Aimee copied the message again, but this time she wrote it starting from the end of the sentence. This is what she ended up with:
Aimee gleefully slapped her desk and read the message aloud. “Wit beyond measure is man’s greatest treasure. Where have I heard that before?”
She repeated the message over and over again and checked her books for any sort of clue that might tell her what the sentence meant.
“Who is witty in the books? Dumbledore, Hermione, definitely not Ron, Harry is brave...brave...that’s it!” Aimee slapped her desk again as the pieces came together. “Wit is a quality, just like bravery. And the people who are witty are…” Aimee paused for dramatic effect, like she was hosting a show, and slapped her thighs like a drum roll. “From Ravenclaw!”
Aimee jumped up and down in excitement, then stopped. The message had been written on Ravenclaw's diadem. Where was she supposed to find a diadem? She wouldn’t be allowed in the castle near the queen, just because she was looking for something part of the game. Security would kick her out right away. Unless...she went in disguise. She could pose as one of the princes or princesses. She had a tiara and an elaborate pink silk dress with frills that was definitely fit for a princess. She was beautiful enough, anyway. Aimee threw back her blond hair dramatically, giggling at the thought. All she needed to do was gather her costume. She picked out the dress she needed, still not believing that going in disguise would work, but it was worth a shot, and then looked for her tiara, but it wasn’t in its usual spot, on her desk. She never kept it anywhere else, so it was odd that it wasn’t there. Where had she kept it?
It wasn’t until a few minutes later that Aimee remembered that her mother had broken it two days ago. Aimee’s eyes flashed with anger again as she retrieved the broken pieces from the trash can. What was the use now? No princess would go into a castle with a plastic tiara, let alone a broken one. She gazed at it sadly, noticing its pretty features as if for the first time. The shiny blue sapphire in the center of the tiara, braided plastic with vines stretching out like tree branches, letters entwined through the twists...letters?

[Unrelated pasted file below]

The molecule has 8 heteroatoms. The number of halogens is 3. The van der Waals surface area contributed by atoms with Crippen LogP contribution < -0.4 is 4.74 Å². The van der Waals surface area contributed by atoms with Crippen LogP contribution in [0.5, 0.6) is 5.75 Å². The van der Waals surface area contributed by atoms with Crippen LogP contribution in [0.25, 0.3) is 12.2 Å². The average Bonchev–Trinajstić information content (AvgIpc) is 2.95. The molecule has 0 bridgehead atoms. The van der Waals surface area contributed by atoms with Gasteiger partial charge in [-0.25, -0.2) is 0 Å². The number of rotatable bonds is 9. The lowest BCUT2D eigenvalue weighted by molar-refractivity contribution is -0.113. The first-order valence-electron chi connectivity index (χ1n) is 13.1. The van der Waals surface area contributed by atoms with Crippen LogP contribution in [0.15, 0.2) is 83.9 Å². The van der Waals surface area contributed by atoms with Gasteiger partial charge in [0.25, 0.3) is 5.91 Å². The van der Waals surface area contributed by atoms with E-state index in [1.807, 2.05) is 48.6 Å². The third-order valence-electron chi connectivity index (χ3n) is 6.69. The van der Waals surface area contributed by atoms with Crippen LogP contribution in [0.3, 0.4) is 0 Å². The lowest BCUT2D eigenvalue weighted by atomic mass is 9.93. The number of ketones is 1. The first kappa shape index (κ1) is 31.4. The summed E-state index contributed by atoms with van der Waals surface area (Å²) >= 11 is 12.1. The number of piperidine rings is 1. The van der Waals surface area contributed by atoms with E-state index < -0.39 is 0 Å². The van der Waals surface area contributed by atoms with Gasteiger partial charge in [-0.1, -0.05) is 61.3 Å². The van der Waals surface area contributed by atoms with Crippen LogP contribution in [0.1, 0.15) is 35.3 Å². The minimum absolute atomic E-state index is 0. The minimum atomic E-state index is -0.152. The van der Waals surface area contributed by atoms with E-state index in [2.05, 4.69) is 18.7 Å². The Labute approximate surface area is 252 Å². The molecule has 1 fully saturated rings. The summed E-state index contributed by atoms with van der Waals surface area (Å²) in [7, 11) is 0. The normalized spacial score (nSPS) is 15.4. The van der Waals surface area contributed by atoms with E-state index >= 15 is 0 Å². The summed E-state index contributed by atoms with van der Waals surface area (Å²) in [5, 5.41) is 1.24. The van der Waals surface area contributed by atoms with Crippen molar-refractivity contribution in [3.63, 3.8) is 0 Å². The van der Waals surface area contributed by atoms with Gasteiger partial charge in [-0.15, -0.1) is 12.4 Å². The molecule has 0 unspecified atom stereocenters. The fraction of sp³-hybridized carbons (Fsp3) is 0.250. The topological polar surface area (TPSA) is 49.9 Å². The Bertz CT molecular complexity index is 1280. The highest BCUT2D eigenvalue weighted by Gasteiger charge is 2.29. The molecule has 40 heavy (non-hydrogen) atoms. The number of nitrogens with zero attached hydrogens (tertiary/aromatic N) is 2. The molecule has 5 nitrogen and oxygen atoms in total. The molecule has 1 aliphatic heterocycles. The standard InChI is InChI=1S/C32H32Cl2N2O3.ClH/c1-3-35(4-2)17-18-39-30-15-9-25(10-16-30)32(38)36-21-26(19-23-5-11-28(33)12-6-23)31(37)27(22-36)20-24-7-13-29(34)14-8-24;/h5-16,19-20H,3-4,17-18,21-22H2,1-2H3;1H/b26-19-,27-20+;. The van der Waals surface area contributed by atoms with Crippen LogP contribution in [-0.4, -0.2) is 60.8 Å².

Aimee peered closely at the broken tiara, with the object an inch from her nose. Yes, there were definitely letters in between the branches. But what did they spell out? They were jumbled all over the place and when Aimee tried to read them left to right, they made no sense. Not again, she groaned.
She even tried reading right to left, but that didn’t make sense either. What about top to bottom? The letters spelled something out now. It looked like a good day for a scavenger.
Where Harry must die
“AIMEE! What are you doing?!”
Aimee looked up in surprise and dropped the tiara. She saw her mother standing at her door, staring wildly at her. What had she done now? Her mother waved her hand up and down, and Aimee blushed to the color of a tomato. She hadn’t realized that she had put on the dress, but had forgotten to change back.
“Oh, whoops,” Aimee mumbled. “Sorry, just --”
“Too busy sticking your nose in stupid Harry Potter fandom?!” her mother shrieked. “It’s gotten so bad that you pretend to be a princess or whatever it is in those Harry Potter books?! Honestly!”
“Mum, I wasn’t pretending, I was --” Aimee started to tell her mother about the hunt for the Horcrux, but stopped, thinking that would enrage her even more. She wanted to apologize, but instead she said, “What does it matter anyway to you, huh? It’s not like you love to read anything! I wish you would just leave me alone and stop pestering me with your stupid lectures about focusing on something other than Harry Potter! Georgie’s mum is better, at least she doesn’t pull him away from what he likes to do!”
Instantly realizing how badly she had insulted her mother, she put her hand over her mouth, and she calmed down. “Mum, I’m so sorry, I didn’t mean to --”
Her mother’s face was white as a ghost, but she held up her hand, her voice quivering. “No, I get what you mean, Aimee. I’m sorry I ever tried to teach you anything.” With that, she slammed the door, leaving Aimee in an uncomfortable silence that tortured her brain.
Tears welled up in her eyes, and she dropped to the floor, crying. What had she done? She was so captivated by Harry Potter that she had insulted her own mother? She didn’t have the courage to go talk to her, and she didn’t want to continue with the game anymore. Sobbing miserably, Aimee got back to her feet and changed out of her dress. She wiped her nose on her white t-shirt, remembering how she and her mother used to go shopping in the malls on the weekends. She missed her mother’s warmth and how she used to cradle her when she was upset.